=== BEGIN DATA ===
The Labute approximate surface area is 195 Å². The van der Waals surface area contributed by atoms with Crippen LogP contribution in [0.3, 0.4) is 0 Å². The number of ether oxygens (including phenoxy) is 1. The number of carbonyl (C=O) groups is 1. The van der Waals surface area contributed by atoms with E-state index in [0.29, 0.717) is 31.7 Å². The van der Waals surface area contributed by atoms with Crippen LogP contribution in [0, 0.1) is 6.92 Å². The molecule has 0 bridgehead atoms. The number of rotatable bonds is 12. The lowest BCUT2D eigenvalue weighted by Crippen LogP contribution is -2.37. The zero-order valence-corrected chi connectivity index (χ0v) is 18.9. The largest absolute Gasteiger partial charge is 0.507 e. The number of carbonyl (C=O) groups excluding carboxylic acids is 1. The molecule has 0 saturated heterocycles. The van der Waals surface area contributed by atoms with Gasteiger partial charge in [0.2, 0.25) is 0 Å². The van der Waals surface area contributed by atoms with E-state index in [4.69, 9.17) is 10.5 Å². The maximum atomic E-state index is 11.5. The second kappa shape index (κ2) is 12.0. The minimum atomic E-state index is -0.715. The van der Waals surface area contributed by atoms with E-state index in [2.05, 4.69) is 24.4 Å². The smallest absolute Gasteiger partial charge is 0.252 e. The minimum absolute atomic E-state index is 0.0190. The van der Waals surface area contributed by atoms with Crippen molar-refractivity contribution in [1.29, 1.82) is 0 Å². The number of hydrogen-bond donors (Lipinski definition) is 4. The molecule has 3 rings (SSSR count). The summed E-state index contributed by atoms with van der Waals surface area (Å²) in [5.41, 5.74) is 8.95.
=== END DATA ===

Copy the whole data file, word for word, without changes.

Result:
The Labute approximate surface area is 195 Å². The van der Waals surface area contributed by atoms with Crippen LogP contribution in [0.3, 0.4) is 0 Å². The number of ether oxygens (including phenoxy) is 1. The number of carbonyl (C=O) groups is 1. The van der Waals surface area contributed by atoms with E-state index in [0.29, 0.717) is 31.7 Å². The van der Waals surface area contributed by atoms with Crippen LogP contribution in [0, 0.1) is 6.92 Å². The molecule has 0 bridgehead atoms. The number of rotatable bonds is 12. The lowest BCUT2D eigenvalue weighted by Crippen LogP contribution is -2.37. The zero-order valence-corrected chi connectivity index (χ0v) is 18.9. The largest absolute Gasteiger partial charge is 0.507 e. The number of carbonyl (C=O) groups excluding carboxylic acids is 1. The molecule has 0 saturated heterocycles. The van der Waals surface area contributed by atoms with Gasteiger partial charge in [0.2, 0.25) is 0 Å². The van der Waals surface area contributed by atoms with E-state index in [4.69, 9.17) is 10.5 Å². The maximum atomic E-state index is 11.5. The second kappa shape index (κ2) is 12.0. The minimum atomic E-state index is -0.715. The van der Waals surface area contributed by atoms with E-state index in [2.05, 4.69) is 24.4 Å². The smallest absolute Gasteiger partial charge is 0.252 e. The minimum absolute atomic E-state index is 0.0190. The van der Waals surface area contributed by atoms with Crippen molar-refractivity contribution in [1.29, 1.82) is 0 Å². The number of hydrogen-bond donors (Lipinski definition) is 4. The molecule has 3 rings (SSSR count). The summed E-state index contributed by atoms with van der Waals surface area (Å²) in [5.41, 5.74) is 8.95.